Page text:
Sex, Murder, and the Meaning of Life

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Six Degrees of Social Influence

What’s so influential about Robert Cialdini?

A recent headline in the Times of London declared that: "Social psychology has reached its tipping point." The article goes on to describe an intellectual revolution, in which social psychological ideas are having an increasing influence on politicians and economists. The author credits "Robert Cialdini's seminal book Influence" as one of the key movers of this revolution. Economists Richard Thaler and Cass Sunstein refer to Cialdini as the "great guru of social influence." If you've taken a social psychology course, you've no doubt heard about some of Cialdini's fascinating research on topics like basking in reflected glory, the door-in-the-face and lowball persuasion tricks. 

Six Degrees of Social Influence contains a series of essays written in honor of Cialdini's retirement from Arizona State University (where he worked his entire career). 

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In this book, a number of prominent researchers from different disciplines explore new facets of human behavior in ways that bridge the best of scientific psychology and application. In the essays, prominent researchers from around the world discuss how they had been influenced by the new developments and ideas that Cialdini has pioneered. Their assignment was to write about those ideas and applications in ways that would be accessible not only to fellow academics, but to the broad range of students and professionals in various fields on which Cialdini has had an "influence."

To give a couple of examples, Stanford Business Professor Francis Flynn joins Waterloo's Vanessa Bohns to explore the extent to which people underestimate their influence on others. Their research shows that people can be persuaded to say "yes" if you just give them a chance, and that you don't need a fancy title or massive wealth to have power over others--you just need to know a little bit about the psychology of compliance. In another chapter, Brad Sagarin (of Northern Illinois University), an expert on resistance to unwanted persuasion, joins Kevin Mitnick, a computer security expert who was once the most-wanted computer criminal in the United States. The chapter describes how Mitnick used "social engineering" to gain access to highly secret computer codes, and goes on to extract some insights about how to defend yourself against such influence-based attacks. UBC's Mark Schaller and teamed up with me and Steve Neuberg to write a chapter on the general principles of scientific influence that can be seen operating in Cialdini's scientifically influential career and research.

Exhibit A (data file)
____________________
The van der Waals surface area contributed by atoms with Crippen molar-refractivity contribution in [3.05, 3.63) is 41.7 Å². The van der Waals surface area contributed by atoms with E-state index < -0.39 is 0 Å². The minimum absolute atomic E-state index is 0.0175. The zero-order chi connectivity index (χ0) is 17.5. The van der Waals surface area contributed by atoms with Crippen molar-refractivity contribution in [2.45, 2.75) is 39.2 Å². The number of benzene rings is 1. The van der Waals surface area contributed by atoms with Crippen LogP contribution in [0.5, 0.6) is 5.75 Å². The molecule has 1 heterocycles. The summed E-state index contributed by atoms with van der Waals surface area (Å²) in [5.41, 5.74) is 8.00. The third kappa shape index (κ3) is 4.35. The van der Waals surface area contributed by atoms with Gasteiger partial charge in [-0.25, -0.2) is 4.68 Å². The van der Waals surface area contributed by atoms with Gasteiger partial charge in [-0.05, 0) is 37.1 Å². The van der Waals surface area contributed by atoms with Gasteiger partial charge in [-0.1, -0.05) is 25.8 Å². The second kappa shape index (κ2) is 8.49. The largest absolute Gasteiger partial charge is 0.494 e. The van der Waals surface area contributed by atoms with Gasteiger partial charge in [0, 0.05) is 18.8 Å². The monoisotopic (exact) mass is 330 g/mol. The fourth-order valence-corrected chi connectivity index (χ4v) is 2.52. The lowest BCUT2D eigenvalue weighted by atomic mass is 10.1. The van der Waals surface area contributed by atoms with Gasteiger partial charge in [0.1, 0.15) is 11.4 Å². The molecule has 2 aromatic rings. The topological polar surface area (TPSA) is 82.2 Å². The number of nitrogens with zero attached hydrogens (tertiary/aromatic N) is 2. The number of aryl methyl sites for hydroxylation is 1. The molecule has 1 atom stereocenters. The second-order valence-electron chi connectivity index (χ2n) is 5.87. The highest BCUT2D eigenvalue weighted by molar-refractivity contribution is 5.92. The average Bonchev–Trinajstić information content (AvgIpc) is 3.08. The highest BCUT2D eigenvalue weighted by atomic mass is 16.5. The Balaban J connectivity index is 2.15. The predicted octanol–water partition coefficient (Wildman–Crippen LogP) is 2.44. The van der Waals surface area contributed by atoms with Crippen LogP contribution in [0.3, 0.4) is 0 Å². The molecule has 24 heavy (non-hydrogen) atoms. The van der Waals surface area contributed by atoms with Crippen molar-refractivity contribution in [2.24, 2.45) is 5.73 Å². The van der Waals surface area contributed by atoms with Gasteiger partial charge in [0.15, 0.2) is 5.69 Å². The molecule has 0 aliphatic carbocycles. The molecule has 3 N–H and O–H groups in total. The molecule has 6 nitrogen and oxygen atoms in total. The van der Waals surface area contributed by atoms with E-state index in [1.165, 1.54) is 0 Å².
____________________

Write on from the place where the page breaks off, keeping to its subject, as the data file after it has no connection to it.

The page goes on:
There are also thought-provoking and bridge-building contributions by:

  • Petia Petrova (Dartmouth) & Norbert Schwarz (University of Michigan)
  • Rich Petty (Ohio State) & Pablo Briñol (Universidad Autonoma de Madrid)
  • Jerry Burger, (Santa Clara University)
  • John Cacioppo & Louise Hawkley (University of Chicago)
  • Noah Goldstein (UCLA Anderson School of Mgmt) & Chad Mortensen (Metropolitan State College of Denver)
  • Vladas Griskevicius, Jeffry Simpson, Kristina Durante, John Kim, & Stephanie Cantu (University of Minnesota)
  • Bram Buunk (Royal Netherlands Academy), Shelli Dubbs (University of Queensland) and Jan Van Hoof (University of Utrecht)
  • Stephanie Brown (SUNY Stony Brook) and Jon Maner (Florida State)
  • Steve West (Arizona State) and Bill Graziano (Purdue)
  • Rick van Baaren & Ap Dijksterhuis (University of Nijmegen)
  • Darwyn Linder, John Reich and Sanford Braver (Arizona State University)

Burger's chapter is on the topic of "basking in reflected glory," which I remember Cialdini and his students beginning to study back when I was in graduate school. They found that students at schools with big football teams, like Ohio State, Michigan, and ASU, were more likely to wear school colors on the Monday after their football team won a game, and less likely than usual to wear the colors on the Monday after the team lost. When the researchers asked students to describe the outcome of the game, people used language differently depending on the outcome. If ASU wins a game, an ASU student is likely to say "we won." If ASU loses, the student is more likely to say "They lost," thereby distancing himself from the team.  

The topic of social influence is relevant to anyone in business, health, education, or psychology, and Cialdini's book on social influence has been read by several million people in many fields.  This collection spreads the influence even further, even considering influence in other species.  

References

Cialdini, R. B. (2001). Influence: Science and practice (4th ed.). Boston, MA: Allyn & Bacon.

Kenrick, D.T., Goldstein, N., & Braver, S.L. (2012).  Six degrees of social influence: Science, Application, and the Psychology of Robert Cialdini. New York: Oxford University Press.  Following one of the principles in Cialdini’s Influence book, Oxford is offering a 20 percent discount to distribute to anyone who might be interested (you'd need to enter the promo code 30395)

Thaler, R. H., & Sunstein, C. R. (2008). Nudge: Improving decisions about health, wealth, and happiness. New Haven, CT: Yale University Press.

Douglas T. Kenrick, Ph.D., is professor of social psychology at Arizona State University.

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